I wrote this one for a competition at St Paul’s Cathedral. They didn’t get back to me, so I’m assuming that someone else won.
The words are by Thomas Thurman, and were written at my request. I like his poetry generally, but have usually worked with finished works; it was interesting and delightful to see this poem taking shape and even have a bit of influence over the wording in one or two lines.
I had hoped to publish this on the feast day of Epiphany itself, but realised the judging panel would be meeting on Tuesday 7th January and I needed to wait until well after then or else risk compromising the anonymity of the process.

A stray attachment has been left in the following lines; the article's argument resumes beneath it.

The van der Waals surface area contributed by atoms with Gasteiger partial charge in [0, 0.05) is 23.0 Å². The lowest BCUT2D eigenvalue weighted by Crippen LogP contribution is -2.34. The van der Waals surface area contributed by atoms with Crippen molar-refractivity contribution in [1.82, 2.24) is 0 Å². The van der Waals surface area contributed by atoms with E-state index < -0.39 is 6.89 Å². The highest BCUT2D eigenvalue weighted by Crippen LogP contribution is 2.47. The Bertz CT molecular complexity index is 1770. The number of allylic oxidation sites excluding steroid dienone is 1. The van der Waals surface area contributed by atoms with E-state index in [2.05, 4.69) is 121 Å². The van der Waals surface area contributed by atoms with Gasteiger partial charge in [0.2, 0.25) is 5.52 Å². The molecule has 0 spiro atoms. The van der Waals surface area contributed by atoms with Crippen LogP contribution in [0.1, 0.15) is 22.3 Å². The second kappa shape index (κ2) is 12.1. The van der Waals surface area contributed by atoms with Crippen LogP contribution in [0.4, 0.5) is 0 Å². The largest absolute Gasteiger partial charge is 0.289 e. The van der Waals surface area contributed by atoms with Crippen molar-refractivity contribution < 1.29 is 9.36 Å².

I walked in darkness. Many a lonely mile,
My eyes and footsteps hesitant and blind.
I sought a kindly light I did not find
In land or ocean, asking all the while
If lightless lives are taken in exchange
For light eternal. Still the shades of sight
Would whisper, “Even I shall see the light!”
I never thought the light would look so strange.
Not in a temple, echoing and awed,
Nor in a palace, glistening and grand,
Nor in my home, nor any friendly land.
But distant, dirty, in a shed abroad,
I met a maiden bloody from a birth
And in her arms, the light of all the earth.